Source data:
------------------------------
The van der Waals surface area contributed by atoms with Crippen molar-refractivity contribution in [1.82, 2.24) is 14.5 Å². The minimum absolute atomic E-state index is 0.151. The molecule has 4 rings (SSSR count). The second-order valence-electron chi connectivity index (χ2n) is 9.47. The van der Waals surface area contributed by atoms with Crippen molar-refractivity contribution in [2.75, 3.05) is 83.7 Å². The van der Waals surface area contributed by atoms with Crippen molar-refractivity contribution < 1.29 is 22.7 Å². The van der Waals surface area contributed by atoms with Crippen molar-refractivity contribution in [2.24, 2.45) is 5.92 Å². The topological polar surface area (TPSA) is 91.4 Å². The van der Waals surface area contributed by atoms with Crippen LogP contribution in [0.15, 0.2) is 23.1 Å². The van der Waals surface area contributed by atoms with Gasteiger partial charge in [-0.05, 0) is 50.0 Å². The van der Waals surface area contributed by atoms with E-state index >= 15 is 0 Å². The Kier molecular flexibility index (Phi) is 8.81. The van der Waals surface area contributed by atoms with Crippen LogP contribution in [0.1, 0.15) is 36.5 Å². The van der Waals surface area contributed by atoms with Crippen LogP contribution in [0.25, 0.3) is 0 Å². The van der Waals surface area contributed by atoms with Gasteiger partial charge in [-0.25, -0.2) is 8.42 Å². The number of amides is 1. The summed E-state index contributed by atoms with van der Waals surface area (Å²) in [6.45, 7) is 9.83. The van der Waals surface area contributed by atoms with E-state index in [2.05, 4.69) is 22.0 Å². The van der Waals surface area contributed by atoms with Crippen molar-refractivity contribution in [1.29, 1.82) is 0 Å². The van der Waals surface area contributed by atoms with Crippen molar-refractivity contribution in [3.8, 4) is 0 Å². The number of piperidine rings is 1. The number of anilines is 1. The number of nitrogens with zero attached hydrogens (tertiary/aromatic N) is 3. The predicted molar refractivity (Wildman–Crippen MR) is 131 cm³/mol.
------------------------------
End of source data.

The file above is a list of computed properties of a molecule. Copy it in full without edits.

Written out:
The van der Waals surface area contributed by atoms with Crippen molar-refractivity contribution in [1.82, 2.24) is 14.5 Å². The minimum absolute atomic E-state index is 0.151. The molecule has 4 rings (SSSR count). The second-order valence-electron chi connectivity index (χ2n) is 9.47. The van der Waals surface area contributed by atoms with Crippen molar-refractivity contribution in [2.75, 3.05) is 83.7 Å². The van der Waals surface area contributed by atoms with Crippen molar-refractivity contribution < 1.29 is 22.7 Å². The van der Waals surface area contributed by atoms with Crippen molar-refractivity contribution in [2.24, 2.45) is 5.92 Å². The topological polar surface area (TPSA) is 91.4 Å². The van der Waals surface area contributed by atoms with Crippen LogP contribution in [0.15, 0.2) is 23.1 Å². The van der Waals surface area contributed by atoms with Gasteiger partial charge in [-0.05, 0) is 50.0 Å². The van der Waals surface area contributed by atoms with E-state index >= 15 is 0 Å². The Kier molecular flexibility index (Phi) is 8.81. The van der Waals surface area contributed by atoms with Crippen LogP contribution in [0.1, 0.15) is 36.5 Å². The van der Waals surface area contributed by atoms with Crippen LogP contribution in [0.25, 0.3) is 0 Å². The van der Waals surface area contributed by atoms with Gasteiger partial charge in [-0.25, -0.2) is 8.42 Å². The number of amides is 1. The summed E-state index contributed by atoms with van der Waals surface area (Å²) in [6.45, 7) is 9.83. The van der Waals surface area contributed by atoms with E-state index in [2.05, 4.69) is 22.0 Å². The van der Waals surface area contributed by atoms with Crippen molar-refractivity contribution in [1.29, 1.82) is 0 Å². The van der Waals surface area contributed by atoms with Crippen molar-refractivity contribution in [3.8, 4) is 0 Å². The number of piperidine rings is 1. The number of anilines is 1. The number of nitrogens with zero attached hydrogens (tertiary/aromatic N) is 3. The predicted molar refractivity (Wildman–Crippen MR) is 131 cm³/mol.